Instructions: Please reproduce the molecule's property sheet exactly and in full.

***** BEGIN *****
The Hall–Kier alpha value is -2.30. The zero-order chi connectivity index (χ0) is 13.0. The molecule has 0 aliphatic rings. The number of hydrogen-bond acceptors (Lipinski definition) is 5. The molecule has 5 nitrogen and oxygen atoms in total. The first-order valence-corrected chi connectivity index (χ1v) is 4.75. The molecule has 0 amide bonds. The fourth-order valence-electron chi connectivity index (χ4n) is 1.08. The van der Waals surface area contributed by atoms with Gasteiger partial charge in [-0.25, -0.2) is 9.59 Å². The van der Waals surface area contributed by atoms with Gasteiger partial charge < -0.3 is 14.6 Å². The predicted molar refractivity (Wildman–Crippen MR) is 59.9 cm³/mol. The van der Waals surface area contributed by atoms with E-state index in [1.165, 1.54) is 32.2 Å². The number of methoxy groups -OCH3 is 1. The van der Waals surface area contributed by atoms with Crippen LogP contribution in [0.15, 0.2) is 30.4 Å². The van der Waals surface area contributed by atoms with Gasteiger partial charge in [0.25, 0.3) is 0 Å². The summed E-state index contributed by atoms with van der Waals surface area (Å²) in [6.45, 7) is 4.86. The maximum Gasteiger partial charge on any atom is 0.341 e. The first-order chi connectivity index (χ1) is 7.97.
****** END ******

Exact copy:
The Hall–Kier alpha value is -2.30. The zero-order chi connectivity index (χ0) is 13.0. The molecule has 0 aliphatic rings. The number of hydrogen-bond acceptors (Lipinski definition) is 5. The molecule has 5 nitrogen and oxygen atoms in total. The first-order valence-corrected chi connectivity index (χ1v) is 4.75. The molecule has 0 amide bonds. The fourth-order valence-electron chi connectivity index (χ4n) is 1.08. The van der Waals surface area contributed by atoms with Gasteiger partial charge in [-0.25, -0.2) is 9.59 Å². The van der Waals surface area contributed by atoms with Gasteiger partial charge < -0.3 is 14.6 Å². The predicted molar refractivity (Wildman–Crippen MR) is 59.9 cm³/mol. The van der Waals surface area contributed by atoms with E-state index in [1.165, 1.54) is 32.2 Å². The number of methoxy groups -OCH3 is 1. The van der Waals surface area contributed by atoms with Crippen LogP contribution in [0.15, 0.2) is 30.4 Å². The van der Waals surface area contributed by atoms with Gasteiger partial charge in [0.25, 0.3) is 0 Å². The summed E-state index contributed by atoms with van der Waals surface area (Å²) in [6.45, 7) is 4.86. The maximum Gasteiger partial charge on any atom is 0.341 e. The first-order chi connectivity index (χ1) is 7.97.